I have a few questions regarding HID lamps, their ballasts and their replacement options and strategies. I have been spending a large amount of time researching this subject and I still have unanswered questions.

I am looking for a deeper understanding of the underlying technological designs and principles of operation to have a more informed guess about whether I would be expecting compatibility issues with a confidence of 80% or 10%. (If someone has references to good documentation and detailed principles and compatibility principles, feel free to share)

I am also trying to tap into the experience of others with such technologies to get a broader understanding.

  1. First off, can a bulb of a lower wattage can be used with a ballast of higher wattage? For example, install a 250W HPS bulb into a 400W HPS light fixture with integrated ballast.

    • I am pretty sure the reverse option (400W HPS bulb into 250W HPS fixture) is not adequate, notably based on temperature levels reached in the fixture and the increased current drawn from the ballast/ignitor.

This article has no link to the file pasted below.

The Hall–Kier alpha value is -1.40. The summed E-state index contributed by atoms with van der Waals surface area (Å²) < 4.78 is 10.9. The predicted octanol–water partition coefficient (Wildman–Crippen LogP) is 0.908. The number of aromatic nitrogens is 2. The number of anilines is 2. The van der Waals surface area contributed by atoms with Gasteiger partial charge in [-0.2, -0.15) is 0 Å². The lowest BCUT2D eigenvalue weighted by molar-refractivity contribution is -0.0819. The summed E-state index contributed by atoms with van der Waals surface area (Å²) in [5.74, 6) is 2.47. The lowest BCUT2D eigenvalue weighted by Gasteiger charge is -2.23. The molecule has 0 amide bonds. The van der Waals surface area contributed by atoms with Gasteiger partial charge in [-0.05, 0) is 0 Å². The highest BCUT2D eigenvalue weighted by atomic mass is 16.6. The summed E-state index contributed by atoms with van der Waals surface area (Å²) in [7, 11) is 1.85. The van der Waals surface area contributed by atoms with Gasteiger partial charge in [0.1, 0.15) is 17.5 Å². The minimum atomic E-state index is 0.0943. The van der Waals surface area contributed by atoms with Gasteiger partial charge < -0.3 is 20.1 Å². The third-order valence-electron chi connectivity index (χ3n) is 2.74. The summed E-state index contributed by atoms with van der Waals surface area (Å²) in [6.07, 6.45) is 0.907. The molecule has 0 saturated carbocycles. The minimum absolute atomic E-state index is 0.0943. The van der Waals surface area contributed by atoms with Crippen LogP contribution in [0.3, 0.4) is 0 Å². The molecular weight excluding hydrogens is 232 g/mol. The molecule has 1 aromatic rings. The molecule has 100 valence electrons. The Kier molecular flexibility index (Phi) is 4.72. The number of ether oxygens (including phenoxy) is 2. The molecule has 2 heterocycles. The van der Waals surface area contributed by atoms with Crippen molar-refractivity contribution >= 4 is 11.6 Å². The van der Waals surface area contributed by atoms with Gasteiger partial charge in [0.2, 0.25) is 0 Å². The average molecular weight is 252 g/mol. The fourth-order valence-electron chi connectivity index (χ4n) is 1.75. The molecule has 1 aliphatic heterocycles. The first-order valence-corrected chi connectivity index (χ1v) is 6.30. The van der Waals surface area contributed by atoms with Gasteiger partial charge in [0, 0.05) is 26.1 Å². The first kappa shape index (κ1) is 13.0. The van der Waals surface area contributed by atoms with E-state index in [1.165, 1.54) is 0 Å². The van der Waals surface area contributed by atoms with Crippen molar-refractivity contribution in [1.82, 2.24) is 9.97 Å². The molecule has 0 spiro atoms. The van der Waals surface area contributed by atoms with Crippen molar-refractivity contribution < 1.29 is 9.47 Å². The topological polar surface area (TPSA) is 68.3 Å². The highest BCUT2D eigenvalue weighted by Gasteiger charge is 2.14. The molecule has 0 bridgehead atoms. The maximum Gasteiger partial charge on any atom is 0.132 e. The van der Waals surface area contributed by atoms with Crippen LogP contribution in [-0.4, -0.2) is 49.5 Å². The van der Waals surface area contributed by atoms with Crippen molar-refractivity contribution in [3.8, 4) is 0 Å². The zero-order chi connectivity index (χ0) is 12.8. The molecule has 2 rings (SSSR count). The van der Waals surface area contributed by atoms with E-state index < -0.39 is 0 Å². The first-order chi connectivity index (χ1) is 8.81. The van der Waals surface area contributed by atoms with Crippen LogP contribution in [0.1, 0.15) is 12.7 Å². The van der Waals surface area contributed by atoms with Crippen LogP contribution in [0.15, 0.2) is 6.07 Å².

• I have gathered than 250W into 400W HPS fixture could also be an issue. However, I don't have a good understanding of where the issue is coming from.

    • I have also seen ignitors with wattage ranges, for example "for use with 200-400W HPS lamps". Are those specially designed to handle such a range, what difference does it makes?

  2. Can a different HID type bulb (such as Metal Halid or Mercury) be used with a HPS ignitor/ballast?

    • Can standard 200W MH bulbs be fitted in a fixture designed for 200-400W HPS lamps?
    • Are all ignitors/ballast basically designed for/compatible with handle any type of HID bulbs? Even old ones?

      • I guess modern/fancy electronics ignitors/balast designs are quite universal.
      • But for old ones, if not compatible, what difference is there between ignitors for various HID types bulbs?
    • Are special MH bulbs required/exist which would "appear" or work like a HPS bulb for the ignitor/ballast, although using MH gas and technology?